Probability is a field of mathematics that sees extensive use outside of academics. Whether one’s checking the likelihood of rain on a weather app or the odds of winning the lottery, probability is everywhere. My favorite application of probability is dice games like Dungeons and Dragons. The game can be played very simply (choose to attack a monster, roll a 20-sided-die, try to exceed a certain number) or with a complexity that rivals high school math courses. There are spells and abilities that modify one’s dice rolls, such as adding additional rolls to the total or rerolling the die and using the higher result. A good player regularly asks themself when to activate certain buffs and how likely they are to succeed with or without them.
All of these questions boil down to the basics of probability. Things that one learns in an introductory statistics course extend into countless applications. Currently, I’m adding some of that knowledge to the Maple Learn document gallery, and I’m here to give a sneak peek.
First, I’ve built tree diagrams in Maple Learn. Tree diagrams are a way to map probability across multiple events occurring in sequence. Each branching path represents a series of events that have a specified probability of occurring.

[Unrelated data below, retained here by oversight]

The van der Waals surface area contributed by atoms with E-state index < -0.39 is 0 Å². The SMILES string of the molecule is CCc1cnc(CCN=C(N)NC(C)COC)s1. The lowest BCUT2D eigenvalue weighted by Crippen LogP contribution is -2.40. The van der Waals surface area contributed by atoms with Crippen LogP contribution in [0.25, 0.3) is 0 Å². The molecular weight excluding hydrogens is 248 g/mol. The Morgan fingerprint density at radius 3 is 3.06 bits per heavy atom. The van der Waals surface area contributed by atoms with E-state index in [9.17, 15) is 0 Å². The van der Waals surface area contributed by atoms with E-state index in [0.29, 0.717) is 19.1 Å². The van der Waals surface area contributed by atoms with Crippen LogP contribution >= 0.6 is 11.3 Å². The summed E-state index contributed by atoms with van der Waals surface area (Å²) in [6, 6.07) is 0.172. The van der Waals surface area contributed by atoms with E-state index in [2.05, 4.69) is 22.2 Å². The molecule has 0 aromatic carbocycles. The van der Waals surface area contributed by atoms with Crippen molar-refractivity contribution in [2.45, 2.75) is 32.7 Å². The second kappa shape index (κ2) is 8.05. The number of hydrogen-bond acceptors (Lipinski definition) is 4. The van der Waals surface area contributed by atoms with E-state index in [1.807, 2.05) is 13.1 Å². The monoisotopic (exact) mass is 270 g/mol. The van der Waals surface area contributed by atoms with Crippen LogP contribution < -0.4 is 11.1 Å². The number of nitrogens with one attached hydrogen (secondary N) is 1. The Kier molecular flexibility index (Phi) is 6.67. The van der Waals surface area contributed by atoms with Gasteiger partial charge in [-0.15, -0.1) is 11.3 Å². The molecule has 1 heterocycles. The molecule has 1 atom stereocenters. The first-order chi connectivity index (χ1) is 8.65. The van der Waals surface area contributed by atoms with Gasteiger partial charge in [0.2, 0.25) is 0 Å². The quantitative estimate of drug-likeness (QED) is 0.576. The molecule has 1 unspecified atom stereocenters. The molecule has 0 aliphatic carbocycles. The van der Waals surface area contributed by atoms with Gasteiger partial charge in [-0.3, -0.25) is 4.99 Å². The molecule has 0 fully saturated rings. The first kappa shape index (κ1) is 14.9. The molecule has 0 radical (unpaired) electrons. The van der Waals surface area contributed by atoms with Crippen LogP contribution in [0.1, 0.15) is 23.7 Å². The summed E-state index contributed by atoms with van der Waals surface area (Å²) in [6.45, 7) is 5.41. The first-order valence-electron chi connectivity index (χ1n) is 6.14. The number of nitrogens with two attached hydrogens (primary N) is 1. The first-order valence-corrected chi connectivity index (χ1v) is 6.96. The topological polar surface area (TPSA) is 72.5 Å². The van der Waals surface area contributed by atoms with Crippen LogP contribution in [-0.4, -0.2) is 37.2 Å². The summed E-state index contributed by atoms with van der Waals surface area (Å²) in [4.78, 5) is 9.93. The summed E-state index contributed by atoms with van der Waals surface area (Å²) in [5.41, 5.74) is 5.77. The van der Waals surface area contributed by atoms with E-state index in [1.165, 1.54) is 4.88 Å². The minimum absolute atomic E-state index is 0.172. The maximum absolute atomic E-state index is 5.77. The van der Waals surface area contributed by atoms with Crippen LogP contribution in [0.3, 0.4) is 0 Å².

Here’s an example: one morning I flip a coin to decide if I buy a lottery ticket. If it’s heads, I do. If I buy the ticket, I have a one in a million chance of winning the cash prize. Drawn as a tree diagram…
I drew this using Maple Learn line, point, and label operations.
My new D&D-themed documents are a bit more exciting. In the first, we explore a tree diagram with variable probabilities. A brave hero makes their way into a dungeon, attacking any random monster they see. How likely are they to land an attack? Adjust the details of the question and watch the diagram change.
In the second, I used Maple program scripting to add a live randomized dice roller. Many probability techniques are at play to analyze which of two buffs will do more good for a dice-rolling adventurer.
I plan on making more documents like these; keep your eyes on the Document Gallery probability collection for updates.